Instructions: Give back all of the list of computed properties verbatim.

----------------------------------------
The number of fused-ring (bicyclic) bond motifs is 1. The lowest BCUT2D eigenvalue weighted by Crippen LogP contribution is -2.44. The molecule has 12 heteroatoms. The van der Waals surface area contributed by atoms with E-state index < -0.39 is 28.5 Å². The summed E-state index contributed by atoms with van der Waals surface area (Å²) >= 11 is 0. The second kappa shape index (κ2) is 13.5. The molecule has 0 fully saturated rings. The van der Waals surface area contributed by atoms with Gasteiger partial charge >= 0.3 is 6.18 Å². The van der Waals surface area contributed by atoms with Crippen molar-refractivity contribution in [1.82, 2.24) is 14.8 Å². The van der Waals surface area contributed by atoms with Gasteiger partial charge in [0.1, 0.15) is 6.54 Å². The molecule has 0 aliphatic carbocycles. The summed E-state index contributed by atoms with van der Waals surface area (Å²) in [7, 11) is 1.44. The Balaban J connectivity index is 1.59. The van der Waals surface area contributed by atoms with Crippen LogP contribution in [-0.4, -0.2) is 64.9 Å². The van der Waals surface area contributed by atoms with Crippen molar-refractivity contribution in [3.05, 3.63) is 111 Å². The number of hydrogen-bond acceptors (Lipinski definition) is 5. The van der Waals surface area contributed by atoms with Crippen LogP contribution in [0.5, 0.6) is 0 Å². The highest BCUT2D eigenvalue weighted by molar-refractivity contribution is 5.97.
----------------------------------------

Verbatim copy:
The number of fused-ring (bicyclic) bond motifs is 1. The lowest BCUT2D eigenvalue weighted by Crippen LogP contribution is -2.44. The molecule has 12 heteroatoms. The van der Waals surface area contributed by atoms with E-state index < -0.39 is 28.5 Å². The summed E-state index contributed by atoms with van der Waals surface area (Å²) >= 11 is 0. The second kappa shape index (κ2) is 13.5. The molecule has 0 fully saturated rings. The van der Waals surface area contributed by atoms with Gasteiger partial charge >= 0.3 is 6.18 Å². The van der Waals surface area contributed by atoms with Crippen molar-refractivity contribution in [1.82, 2.24) is 14.8 Å². The van der Waals surface area contributed by atoms with Gasteiger partial charge in [0.1, 0.15) is 6.54 Å². The molecule has 0 aliphatic carbocycles. The summed E-state index contributed by atoms with van der Waals surface area (Å²) in [7, 11) is 1.44. The Balaban J connectivity index is 1.59. The van der Waals surface area contributed by atoms with Crippen LogP contribution in [-0.4, -0.2) is 64.9 Å². The van der Waals surface area contributed by atoms with Crippen molar-refractivity contribution in [3.05, 3.63) is 111 Å². The number of hydrogen-bond acceptors (Lipinski definition) is 5. The van der Waals surface area contributed by atoms with Crippen LogP contribution in [0.5, 0.6) is 0 Å². The highest BCUT2D eigenvalue weighted by molar-refractivity contribution is 5.97.